'Post-Apocalyptic:' Detroit Wild Dogs Article Resembles Horror Film Pitch

August 21, 2013, 10:15 AM by  Alan Stamm

You're sitting, right? Good, because Bloomberg News has a head-spinner with enough nightmarish descriptions of Detroit to cause nausea.

The headline signals the coming pile-on: "Abandoned Dogs Roam Detroit in Packs as Humans Dwindle."  

It only sounds like a movie concept pitch ("Cujo" meets "Blade Runner"), and actually is a news article by Chris Christoff, a Detroit-based reporter who put in 28 years at the Free Press. Detroit other daily put the roaming dogs report on its home page at 10:39 a.m. Wednesday. 

Christoff's lead paragraph includes these words: menacing, vacant, bankrupt, overwhelming.

Speaking of overwhelming, here's more:

Poverty roils the Motor City and many dogs have been left to fend for themselves, abandoned by owners who are financially stressed or unaware of proper care. Strays have killed pets, bitten mail carriers and clogged the animal shelter. . ..

Amanda Arrington [of the Humane Soiety of the United States] said when she visited Detroit in October, “It was almost post-apocalyptic, where there are no businesses, nothing except people in houses and dogs running around. The suffering of animals goes hand in hand with the suffering of people.” . . .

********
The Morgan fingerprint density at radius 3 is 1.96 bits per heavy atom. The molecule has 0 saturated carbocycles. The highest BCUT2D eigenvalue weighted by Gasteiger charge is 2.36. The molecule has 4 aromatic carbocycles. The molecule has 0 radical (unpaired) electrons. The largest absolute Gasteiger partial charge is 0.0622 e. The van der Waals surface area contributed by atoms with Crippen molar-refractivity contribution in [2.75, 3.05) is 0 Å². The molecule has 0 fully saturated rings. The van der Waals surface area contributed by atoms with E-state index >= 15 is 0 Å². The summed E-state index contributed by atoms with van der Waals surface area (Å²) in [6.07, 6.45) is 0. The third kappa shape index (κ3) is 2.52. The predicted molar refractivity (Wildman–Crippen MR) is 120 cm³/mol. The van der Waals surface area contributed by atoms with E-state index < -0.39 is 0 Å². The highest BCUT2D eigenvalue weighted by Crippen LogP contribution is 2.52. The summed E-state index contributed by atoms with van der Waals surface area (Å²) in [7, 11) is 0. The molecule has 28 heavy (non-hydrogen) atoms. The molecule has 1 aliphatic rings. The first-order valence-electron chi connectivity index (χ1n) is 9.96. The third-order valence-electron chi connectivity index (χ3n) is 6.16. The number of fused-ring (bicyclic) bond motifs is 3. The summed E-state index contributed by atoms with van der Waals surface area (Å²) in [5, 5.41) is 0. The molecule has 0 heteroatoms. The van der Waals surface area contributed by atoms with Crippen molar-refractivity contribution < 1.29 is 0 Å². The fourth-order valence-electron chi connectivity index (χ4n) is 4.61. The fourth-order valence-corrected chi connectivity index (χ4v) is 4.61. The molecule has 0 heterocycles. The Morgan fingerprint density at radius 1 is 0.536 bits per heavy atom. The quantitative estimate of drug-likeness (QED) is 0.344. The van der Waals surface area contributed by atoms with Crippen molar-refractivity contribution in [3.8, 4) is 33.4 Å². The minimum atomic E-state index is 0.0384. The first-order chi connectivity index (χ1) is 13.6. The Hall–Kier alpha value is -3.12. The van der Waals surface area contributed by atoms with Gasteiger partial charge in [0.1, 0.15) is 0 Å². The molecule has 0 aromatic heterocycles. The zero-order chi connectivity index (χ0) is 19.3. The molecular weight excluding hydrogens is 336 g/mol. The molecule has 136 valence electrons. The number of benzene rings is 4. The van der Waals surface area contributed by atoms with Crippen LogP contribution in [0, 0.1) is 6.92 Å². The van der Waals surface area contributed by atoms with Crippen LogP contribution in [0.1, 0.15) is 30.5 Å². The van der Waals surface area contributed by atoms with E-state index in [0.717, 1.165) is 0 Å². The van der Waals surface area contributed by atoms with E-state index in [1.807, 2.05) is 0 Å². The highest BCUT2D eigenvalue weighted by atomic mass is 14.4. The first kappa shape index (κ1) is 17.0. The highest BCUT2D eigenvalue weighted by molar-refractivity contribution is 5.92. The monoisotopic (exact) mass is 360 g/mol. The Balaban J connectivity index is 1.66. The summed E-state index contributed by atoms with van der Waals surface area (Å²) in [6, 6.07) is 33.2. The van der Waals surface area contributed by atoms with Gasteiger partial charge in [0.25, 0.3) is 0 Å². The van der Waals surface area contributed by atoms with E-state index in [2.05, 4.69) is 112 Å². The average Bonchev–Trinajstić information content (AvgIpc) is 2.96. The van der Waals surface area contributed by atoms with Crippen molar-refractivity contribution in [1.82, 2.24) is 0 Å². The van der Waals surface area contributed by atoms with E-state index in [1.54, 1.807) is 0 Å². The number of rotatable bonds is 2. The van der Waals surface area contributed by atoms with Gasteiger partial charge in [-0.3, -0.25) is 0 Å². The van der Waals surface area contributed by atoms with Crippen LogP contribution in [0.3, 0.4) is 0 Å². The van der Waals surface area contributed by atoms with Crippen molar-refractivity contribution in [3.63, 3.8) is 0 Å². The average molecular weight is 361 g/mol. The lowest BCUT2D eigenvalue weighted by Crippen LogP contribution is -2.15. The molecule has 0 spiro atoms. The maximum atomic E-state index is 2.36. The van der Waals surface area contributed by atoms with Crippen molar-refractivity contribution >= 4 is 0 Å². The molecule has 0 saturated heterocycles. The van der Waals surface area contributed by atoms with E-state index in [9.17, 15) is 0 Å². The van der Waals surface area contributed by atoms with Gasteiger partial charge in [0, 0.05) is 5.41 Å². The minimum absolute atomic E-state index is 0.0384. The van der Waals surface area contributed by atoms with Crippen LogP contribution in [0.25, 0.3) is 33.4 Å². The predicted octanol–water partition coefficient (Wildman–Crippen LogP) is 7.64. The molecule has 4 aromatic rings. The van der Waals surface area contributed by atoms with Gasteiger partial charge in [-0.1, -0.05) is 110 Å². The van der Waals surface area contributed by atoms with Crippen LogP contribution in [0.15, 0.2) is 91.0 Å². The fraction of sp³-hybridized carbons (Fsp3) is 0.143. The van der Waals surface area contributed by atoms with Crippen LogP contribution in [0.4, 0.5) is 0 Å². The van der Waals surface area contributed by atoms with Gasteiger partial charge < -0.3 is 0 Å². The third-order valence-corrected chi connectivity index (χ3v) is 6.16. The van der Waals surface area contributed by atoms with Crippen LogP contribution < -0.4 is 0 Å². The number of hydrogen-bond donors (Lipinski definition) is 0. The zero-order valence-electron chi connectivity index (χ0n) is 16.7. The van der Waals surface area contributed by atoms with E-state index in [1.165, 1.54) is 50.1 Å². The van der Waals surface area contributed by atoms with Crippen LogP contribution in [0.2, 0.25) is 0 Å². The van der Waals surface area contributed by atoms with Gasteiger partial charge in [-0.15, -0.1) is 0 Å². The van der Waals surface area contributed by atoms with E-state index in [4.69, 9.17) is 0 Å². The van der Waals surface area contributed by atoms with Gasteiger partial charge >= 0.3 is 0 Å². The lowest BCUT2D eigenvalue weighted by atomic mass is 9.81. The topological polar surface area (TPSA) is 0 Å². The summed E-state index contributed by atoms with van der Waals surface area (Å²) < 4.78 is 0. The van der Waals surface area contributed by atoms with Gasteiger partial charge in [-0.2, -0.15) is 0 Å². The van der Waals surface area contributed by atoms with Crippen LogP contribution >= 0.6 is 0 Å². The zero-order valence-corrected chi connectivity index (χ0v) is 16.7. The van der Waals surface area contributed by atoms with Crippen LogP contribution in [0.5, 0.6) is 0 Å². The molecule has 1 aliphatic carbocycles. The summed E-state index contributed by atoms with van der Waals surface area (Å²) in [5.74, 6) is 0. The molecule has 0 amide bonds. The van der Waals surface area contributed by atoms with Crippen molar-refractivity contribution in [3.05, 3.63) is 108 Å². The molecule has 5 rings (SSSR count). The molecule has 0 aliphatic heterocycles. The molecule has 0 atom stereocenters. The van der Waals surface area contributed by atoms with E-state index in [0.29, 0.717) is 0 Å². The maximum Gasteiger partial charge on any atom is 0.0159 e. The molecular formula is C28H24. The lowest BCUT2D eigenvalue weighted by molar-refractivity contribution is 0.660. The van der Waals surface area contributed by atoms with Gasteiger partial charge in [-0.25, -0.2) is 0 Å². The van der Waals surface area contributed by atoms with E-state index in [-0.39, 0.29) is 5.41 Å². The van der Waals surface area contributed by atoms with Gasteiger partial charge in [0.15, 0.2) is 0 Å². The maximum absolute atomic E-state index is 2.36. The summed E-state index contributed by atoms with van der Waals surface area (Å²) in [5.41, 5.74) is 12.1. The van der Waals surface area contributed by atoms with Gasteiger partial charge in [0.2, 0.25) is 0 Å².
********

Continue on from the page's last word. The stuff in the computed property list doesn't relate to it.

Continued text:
Most strays are pets that roam, often in packs that form around a female in heat. . . . Males are aggressive in mating, so they proliferate. . . .

Aggressive dogs force the U.S. Postal Service to temporarily halt mail delivery in some neighborhoods.

"Cujo," a 1983 film, is based on a Stephen King novel.

Cinematic stuff, huh? Paging Stephen King.

Eleven photos and a video add impact to the vivid prose -- which has the city's bankruptcy filing as its news hook. That context comes in paragraph 11 after 370 words about dogs gone wild.

They are among the victims of a historic financial and political collapse. Detroit, a former auto manufacturing powerhouse, declared the largest U.S. municipal bankruptcy on July 18 after years of decline. The city has more than $18 billion in long-term debt and had piled up an operating deficit of close to $400 million. Falling revenue forced cutbacks in police, fire-fighting -- and dog control. 

Reader reactions include skepticism, such as this post under The Detroit News' pickup by a person using a screen name:

"I'm calling bullcrap on this one. I'm all over Detroit City, much of the time on a bike. There is no 50,000 stray dogs throughout Detroit City."

Another News reader, Monica McDonald, comments:

Dogs have been roaming Detroit like this for years. Let's not pretend this just started happening in the name of sensationalism.

Christoff does add a brief splash of humor -- sort of -- amid spooky tales from a ride-along with animal control officers:

Mail carrier Catherine Guzik told of using pepper spray on swarms of tiny, ferocious dogs in a southwest Detroit neighborhood.

“It’s like Chihuahuaville,” Guzik said as she walked her route.   

Overall, though, the report has grim, grisly accounts of fighting pit bulls, animal control freezers "packed with carcasses" and an east side woman attacked on her porch in April "by two strays that tore off her scalp."

Who says the bankruptcy beat is dry and wonky? 

Read more:  Bloomberg News

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Photo Of The Day 

Potd_dequindre_cut_signs_627 Uplifting signs show Detroit pride along the Dequindre Cut.

By: Alan Stamm